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A parallel universe

Every June, we undertake our annual summer visit to our farmland (pilgrimage for my husband and nothing short of an odyssey for me). No two journeys to the farm are alike. The perils of each are unique. From the order and method of City Beautiful (Chandigarh) one gets thrown into a chaotic universe where if anything rules, it is certainly uncertainty! Gurvinder Kaur writes.

punjab Updated: Jun 12, 2013 09:34 IST
Gurvinder Kaur

Every June, we undertake our annual summer visit to our farmland (pilgrimage for my husband and nothing short of an odyssey for me). No two journeys to the farm are alike. The perils of each are unique. From the order and method of City Beautiful (Chandigarh) one gets thrown into a chaotic universe where if anything rules, it is certainly uncertainty!


Beginning with catching a train to the hinterland of what is now known as Uttarakhand, to reach the 'terai' alias 'mini Punjab' region where our quaint farm reposes, it is a journey of many parts. You sit at the station waiting for the train. It is invariably late, this much is certain. If you are lucky, it will be late by only a couple of hours but if it is not to be your night, it could be over seven hours late. Add to it the sweltering summer heat, flies, mosquitoes and stench of the station.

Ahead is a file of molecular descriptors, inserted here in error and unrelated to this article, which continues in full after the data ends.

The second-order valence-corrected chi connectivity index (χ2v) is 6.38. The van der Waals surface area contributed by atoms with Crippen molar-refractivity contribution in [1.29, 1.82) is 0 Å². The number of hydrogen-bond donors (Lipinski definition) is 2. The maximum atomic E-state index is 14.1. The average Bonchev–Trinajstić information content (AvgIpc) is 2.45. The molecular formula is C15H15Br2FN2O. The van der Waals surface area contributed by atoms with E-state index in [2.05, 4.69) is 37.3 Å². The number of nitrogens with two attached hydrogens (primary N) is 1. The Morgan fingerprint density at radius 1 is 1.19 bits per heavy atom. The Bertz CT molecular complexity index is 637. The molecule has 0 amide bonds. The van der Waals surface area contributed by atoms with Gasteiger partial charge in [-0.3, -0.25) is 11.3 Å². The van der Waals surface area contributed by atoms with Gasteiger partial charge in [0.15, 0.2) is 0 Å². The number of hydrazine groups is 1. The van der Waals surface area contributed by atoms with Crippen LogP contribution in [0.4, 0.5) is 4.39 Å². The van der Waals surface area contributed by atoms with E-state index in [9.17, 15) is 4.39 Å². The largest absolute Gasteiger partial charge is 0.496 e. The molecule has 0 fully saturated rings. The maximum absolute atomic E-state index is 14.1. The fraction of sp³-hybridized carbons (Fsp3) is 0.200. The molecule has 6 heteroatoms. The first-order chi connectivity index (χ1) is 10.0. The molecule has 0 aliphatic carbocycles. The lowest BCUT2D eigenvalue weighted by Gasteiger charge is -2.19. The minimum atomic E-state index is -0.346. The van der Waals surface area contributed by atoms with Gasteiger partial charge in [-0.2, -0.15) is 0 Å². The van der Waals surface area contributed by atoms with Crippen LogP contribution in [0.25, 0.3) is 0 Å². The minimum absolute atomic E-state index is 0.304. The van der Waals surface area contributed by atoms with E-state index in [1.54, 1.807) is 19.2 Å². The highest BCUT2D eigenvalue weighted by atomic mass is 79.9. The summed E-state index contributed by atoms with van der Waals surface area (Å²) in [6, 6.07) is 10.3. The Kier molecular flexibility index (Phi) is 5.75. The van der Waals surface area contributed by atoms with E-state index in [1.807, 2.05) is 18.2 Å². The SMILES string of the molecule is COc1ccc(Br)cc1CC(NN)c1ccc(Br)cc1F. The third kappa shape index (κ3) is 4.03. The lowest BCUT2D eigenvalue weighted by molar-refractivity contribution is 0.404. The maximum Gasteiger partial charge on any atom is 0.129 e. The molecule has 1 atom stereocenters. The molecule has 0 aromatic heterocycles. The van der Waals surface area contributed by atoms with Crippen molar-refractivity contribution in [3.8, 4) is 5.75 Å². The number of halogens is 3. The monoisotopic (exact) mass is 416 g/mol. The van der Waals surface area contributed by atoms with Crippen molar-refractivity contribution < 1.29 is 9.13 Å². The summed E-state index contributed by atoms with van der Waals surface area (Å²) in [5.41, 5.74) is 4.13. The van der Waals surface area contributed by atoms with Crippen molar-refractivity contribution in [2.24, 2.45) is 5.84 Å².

On board the train if a roach or two don't drop on your face from their dash across the back of the seat above you, the AC will either freeze you into an icicle or the heat will keep you awake. Of course, your luck may hold and the cooling may be just right. And if by the end of the journey, no one has managed to scoot off with all or a piece of your luggage, you may think that the odyssey is turning into a smooth one. Well, think again.

Once the train journey ends, there's another 70 km to go! Jostle down and lug off your stuff to the least rickety bus taking you to 'pul-bhatta' (bridge next to the kiln) as the nearest landmark to the green kingdom is called. Taxis ply, but locally. You sit in the bus shooing flies and waiting for the bus to fill (read stuffed with people).

Now if you are lucky, someone carrying a coop or a train of milk cartons may sit next to you. You may get away with a few hen pecks or some mild splashes of milk but if it is not to be your day, someone with a good amount of holy water sloshing his innards may perch next to you and even eye you persistently in order to start exchanging slurred pleasantries. Of course, it is mandatory to have your toes crushed during the two-hour journey. After the bus has swerved, lurched and clambered on and off wide berms at full speed, you may or may not find your driver waiting at 'pul-bhatta' for the last 5 km lap to the farmhouse. If the rats have chewed up a sizeable chunk of the tyres again, you may have to hitch a ride atop a passing tractor. You may even find a neighbour's vehicle passing by that is if you're lucky. Else brace yourself for a long walk.

This is a parallel universe and it stands one in good stead to remember the only thing certain here is uncertainty. After all, anything is possible in this Odyssey!